2. Speaking your truth is easy. Speaking a nuanced truth is much harder. To be able to do this spaces for discussion should not only be safe, but require to be brave spaces as well. I am only starting to understand and learn what role I have in this. After years of facilitating many different meetings, coaching and training, I am still working on how to translate a space where there is place for empathy and openness to also be a space where more painful truths and nuances can flow freely, without fear of rejection, and being comfortable with the uncomfortable. It is an ongoing practice, where I stumble and try to acknowledge gracefully when I get it wrong.
3. One skill for the above is active listening, obviously, but again knowing is something different than doing consistently. For me it has become a practice of listening with intent to the other and to myself. In each conversation I listen and try to postpone judgement, gently nudge to share more, keeping an open mind, especially when I feel it closing or being challenged to my usual perception. And so much is not about me, although I always try to relate to me, what would I do in their situation? Before I could get a little lost or feel overwhelmed, but there is always a distinction to make between sympathy, empathy and compassion. In particular the latter helps me understand it is about holding space instead of needing to resolve or help. Agency always remains with the person you are listening to, unless they actively request you to help.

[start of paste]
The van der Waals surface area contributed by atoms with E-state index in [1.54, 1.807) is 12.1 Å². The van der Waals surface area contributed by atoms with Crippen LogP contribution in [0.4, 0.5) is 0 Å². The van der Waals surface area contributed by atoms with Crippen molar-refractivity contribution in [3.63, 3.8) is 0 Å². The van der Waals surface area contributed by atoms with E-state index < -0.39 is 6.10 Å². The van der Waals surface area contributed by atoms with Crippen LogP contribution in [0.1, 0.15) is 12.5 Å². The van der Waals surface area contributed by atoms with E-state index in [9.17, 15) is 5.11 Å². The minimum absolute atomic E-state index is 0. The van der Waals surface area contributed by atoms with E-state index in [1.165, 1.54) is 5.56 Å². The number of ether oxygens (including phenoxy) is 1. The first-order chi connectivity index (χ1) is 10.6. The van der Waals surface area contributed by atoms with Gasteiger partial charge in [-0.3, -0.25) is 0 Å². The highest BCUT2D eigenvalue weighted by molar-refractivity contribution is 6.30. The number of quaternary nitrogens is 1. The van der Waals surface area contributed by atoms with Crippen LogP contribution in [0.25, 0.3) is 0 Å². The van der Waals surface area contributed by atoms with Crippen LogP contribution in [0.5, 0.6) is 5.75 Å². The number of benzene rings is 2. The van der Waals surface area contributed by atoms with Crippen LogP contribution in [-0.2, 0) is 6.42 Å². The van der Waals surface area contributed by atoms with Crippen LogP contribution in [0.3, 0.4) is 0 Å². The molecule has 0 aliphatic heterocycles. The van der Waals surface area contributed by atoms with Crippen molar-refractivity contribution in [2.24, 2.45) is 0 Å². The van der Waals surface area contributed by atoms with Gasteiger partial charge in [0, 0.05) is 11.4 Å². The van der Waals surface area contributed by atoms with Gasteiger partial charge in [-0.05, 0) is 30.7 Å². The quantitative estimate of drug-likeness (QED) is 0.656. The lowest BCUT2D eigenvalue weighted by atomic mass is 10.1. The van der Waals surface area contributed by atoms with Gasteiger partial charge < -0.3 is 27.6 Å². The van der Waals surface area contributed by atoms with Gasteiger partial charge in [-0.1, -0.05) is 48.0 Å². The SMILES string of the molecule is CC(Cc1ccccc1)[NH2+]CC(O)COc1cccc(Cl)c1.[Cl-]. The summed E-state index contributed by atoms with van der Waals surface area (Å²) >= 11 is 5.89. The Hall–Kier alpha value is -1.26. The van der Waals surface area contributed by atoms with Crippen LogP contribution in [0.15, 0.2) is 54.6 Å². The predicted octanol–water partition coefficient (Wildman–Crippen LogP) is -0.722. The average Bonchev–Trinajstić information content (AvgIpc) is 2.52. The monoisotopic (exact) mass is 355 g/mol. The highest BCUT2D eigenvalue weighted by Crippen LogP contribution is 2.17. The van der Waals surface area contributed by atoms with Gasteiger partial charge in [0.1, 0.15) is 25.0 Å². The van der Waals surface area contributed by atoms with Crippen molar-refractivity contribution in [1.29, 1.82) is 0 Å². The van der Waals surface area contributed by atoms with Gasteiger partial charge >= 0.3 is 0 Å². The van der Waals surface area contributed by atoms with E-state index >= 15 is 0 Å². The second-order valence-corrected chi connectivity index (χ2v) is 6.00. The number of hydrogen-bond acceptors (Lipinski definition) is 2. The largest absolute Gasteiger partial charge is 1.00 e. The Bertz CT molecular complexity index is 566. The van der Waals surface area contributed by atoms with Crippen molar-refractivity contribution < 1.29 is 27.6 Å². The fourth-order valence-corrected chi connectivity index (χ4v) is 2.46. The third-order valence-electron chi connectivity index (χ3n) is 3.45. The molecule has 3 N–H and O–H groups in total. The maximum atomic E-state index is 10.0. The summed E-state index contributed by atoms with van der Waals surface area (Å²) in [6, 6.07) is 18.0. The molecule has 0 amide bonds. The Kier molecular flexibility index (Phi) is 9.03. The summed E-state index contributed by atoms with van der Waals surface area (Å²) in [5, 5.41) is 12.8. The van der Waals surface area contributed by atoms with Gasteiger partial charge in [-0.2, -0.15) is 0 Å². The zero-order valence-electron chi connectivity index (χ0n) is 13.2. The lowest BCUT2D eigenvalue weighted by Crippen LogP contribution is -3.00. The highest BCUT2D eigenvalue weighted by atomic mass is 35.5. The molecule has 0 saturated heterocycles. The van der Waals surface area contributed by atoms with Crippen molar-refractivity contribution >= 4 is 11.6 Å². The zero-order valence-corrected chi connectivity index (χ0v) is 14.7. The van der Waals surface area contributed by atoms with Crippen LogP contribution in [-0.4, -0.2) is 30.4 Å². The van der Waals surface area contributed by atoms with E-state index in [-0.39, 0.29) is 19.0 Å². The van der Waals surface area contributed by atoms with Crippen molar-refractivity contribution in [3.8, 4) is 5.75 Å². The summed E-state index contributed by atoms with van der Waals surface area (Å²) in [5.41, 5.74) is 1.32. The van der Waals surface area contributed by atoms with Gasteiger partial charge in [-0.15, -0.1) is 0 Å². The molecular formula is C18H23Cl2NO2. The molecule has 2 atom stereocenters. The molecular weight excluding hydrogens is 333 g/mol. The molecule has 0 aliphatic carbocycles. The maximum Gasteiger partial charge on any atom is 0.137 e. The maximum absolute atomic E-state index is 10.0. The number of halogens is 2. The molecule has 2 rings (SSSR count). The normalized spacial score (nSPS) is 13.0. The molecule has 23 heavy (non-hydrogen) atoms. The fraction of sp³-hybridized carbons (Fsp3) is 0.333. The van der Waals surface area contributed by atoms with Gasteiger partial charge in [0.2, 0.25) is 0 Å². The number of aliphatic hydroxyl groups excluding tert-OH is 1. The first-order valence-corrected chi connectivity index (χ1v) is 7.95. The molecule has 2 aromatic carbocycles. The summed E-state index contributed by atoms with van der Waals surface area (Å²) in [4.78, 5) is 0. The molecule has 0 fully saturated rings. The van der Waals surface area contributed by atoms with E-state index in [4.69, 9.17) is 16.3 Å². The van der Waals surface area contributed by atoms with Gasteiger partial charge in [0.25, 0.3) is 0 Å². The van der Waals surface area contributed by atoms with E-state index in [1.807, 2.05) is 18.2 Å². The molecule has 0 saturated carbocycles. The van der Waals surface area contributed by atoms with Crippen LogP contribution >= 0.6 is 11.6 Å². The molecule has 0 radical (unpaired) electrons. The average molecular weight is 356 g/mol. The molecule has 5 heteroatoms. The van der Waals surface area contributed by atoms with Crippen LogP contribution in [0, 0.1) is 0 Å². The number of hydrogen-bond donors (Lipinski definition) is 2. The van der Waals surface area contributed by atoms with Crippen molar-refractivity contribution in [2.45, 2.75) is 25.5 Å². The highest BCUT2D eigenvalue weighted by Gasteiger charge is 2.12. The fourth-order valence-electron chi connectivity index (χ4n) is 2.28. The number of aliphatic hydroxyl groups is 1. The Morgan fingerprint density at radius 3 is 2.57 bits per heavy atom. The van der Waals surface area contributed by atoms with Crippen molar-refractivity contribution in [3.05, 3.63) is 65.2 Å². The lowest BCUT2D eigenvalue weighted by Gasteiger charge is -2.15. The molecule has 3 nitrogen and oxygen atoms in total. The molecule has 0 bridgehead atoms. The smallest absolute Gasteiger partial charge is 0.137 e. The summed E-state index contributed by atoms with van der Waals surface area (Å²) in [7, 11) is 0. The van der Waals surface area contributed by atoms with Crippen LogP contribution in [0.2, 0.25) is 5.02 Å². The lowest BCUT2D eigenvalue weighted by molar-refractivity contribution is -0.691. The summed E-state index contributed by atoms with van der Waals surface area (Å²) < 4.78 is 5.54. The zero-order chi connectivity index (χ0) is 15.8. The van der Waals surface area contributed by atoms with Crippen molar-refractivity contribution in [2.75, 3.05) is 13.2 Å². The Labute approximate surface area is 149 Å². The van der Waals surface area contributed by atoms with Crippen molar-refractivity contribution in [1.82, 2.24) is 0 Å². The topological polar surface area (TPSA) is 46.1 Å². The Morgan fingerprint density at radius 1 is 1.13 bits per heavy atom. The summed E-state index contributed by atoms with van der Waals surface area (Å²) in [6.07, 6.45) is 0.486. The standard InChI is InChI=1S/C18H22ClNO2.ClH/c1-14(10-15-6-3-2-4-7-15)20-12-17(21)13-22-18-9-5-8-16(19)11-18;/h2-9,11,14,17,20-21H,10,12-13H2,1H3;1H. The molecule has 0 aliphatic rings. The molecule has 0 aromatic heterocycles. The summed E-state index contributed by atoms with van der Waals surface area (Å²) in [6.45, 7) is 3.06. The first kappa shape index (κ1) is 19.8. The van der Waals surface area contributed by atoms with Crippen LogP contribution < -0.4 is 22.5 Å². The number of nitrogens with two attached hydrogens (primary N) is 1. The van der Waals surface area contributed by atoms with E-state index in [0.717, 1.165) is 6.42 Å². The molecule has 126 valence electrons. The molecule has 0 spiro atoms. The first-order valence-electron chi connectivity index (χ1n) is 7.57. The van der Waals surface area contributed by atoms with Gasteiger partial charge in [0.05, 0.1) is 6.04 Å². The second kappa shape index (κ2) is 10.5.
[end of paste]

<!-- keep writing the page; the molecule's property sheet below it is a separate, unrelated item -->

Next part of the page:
4. Decolonize your mind. I see this as a great gift of the process. What biases, personal or systemic, influence how I operate and work daily. Being able to question this and exploring what I am responsible for and what not, feels liberating. I think it strengthens me in my humility and my basic belief that kindness is key in everything I do. For a long time I bought into the idea that with these two qualities you do not go far in the world – ambition and being bold were the key qualities I would aspire to. At times they were needed, but over time I realized I create the greatest moments of connection, collaboration and success when I stay truthful to showing up with humility and offer kindness – even when this is tough (and my ego wants to try a different strategy to create a shortcut or achieve the opposite and the result is conflict).
5. Last, Brainpower shared the strategy of Each One Teach One. A proverb that is still used in Hip Hop culture and originates from the times of enslavement taking place in North America. When one enslaved person acquired knowledge or skills including learning to read or write, it was a shared understanding and commitment to teach another. For me this is key in the process. I do not want to coopt this idea, but we all need to learn to think, act and speak differently if we truly want to come to new forms of partnership, which all means we have to learn and teach each other. I love the many exchanges and insights I have gathered throughout this process, every time ‘being taught’ or ‘imparting or discussing ideas from myself or others’, both equally rewarding and creating a space for growth on both sides. I am looking forward to many more opportunities to apply this principle and to be the humble receiver and sharer of new ideas and learnings which can help this process forward.